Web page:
The following excerpt is from the August issue of National Geographic magazine.
Late summer is thunderstorm season in this part of the country, [the Oklahoma Panhandle] and since 2006 [Tim] Samaras has been trying to do the impossible: capture an image of a lightning strike the moment it is born. The process typically begins when a descending zigzag of negatively charged electricity—a stepped leader—feels its way from cloud to ground. When it gets near enough, positive fingers of charge reach up from the earth. The instant the two come together, a dazzling surge of current—some 30,000 amps traveling at a third of the speed of light—leaps toward the sky. The burst of light from this "return stroke" is what you see with the naked eye, which often interprets the motion as downward. From beginning to end, the entire process takes as little as 200 milliseconds.
In Samaras’s trailer there are two Phantoms, high-speed cameras capable of shooting 10,000 frames per second. They have allowed him to capture stunning slow-motion videos detailing the paths of downward stepped leaders and occasionally the upward streamers. But as soon as the two connect—initiating an event called the attachment process—the flash from the return stroke blinds the camera, obliterating the details. Scientists would love to peek behind the curtain and watch the event as it unfolds, with the return stroke lifting off like a rocket from the ground.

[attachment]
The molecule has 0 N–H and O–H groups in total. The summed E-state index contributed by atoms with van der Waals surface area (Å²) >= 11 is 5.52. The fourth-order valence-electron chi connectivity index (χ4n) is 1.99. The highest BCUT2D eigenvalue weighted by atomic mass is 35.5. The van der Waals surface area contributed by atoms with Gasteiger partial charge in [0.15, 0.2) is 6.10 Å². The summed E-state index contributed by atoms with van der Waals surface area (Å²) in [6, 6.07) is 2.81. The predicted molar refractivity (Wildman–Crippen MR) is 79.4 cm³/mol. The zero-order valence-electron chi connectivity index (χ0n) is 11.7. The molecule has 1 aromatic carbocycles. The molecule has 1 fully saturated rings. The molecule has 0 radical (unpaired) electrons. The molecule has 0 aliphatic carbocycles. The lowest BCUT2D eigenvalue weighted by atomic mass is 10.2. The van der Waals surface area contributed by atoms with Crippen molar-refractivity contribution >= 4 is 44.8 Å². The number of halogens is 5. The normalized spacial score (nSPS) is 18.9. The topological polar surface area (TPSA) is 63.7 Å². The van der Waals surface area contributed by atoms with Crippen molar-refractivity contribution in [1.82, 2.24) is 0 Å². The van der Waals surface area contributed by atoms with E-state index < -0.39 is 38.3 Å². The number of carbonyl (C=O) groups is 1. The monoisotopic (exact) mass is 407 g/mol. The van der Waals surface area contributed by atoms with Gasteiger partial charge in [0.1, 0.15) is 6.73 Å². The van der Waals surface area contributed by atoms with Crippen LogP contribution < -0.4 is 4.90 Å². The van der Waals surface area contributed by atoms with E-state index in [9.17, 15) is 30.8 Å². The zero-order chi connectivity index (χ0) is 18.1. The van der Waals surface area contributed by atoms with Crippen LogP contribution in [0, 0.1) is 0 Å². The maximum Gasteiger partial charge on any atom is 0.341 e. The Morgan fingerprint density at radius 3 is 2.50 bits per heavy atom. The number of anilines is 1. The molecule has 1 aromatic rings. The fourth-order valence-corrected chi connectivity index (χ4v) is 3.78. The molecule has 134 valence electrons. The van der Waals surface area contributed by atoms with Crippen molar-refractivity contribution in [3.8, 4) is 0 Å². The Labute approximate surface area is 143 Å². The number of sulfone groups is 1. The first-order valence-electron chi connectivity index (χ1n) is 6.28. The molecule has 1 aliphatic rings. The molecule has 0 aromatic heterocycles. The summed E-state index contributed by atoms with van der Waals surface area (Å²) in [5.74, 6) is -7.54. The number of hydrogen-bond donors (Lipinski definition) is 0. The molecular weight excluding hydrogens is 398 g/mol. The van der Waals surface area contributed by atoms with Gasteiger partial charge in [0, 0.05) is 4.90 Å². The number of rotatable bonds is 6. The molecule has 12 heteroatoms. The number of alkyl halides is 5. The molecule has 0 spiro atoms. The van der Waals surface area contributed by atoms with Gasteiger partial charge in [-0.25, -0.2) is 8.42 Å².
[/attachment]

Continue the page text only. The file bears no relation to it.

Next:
Lying within the imagery might be clues to some of lightning’s biggest mysteries. Why will a lightning bolt sometimes strike a low tree when right beside it is a tall metal tower? And why, for that matter, does lightning strike at all? For all their intensity, the voltages produced in thunderclouds are not nearly strong enough to overcome the insulating properties of air. Some extra factor is required, and a picture of the attachment process might suggest an answer. Opening this frontier calls for a custom-outfitted camera capable of shooting more than a million high-resolution frames per second. There’s just one camera like that, and it too is in Samaras’s trailer.
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The images provided are from the August edition of National Geographic magazine.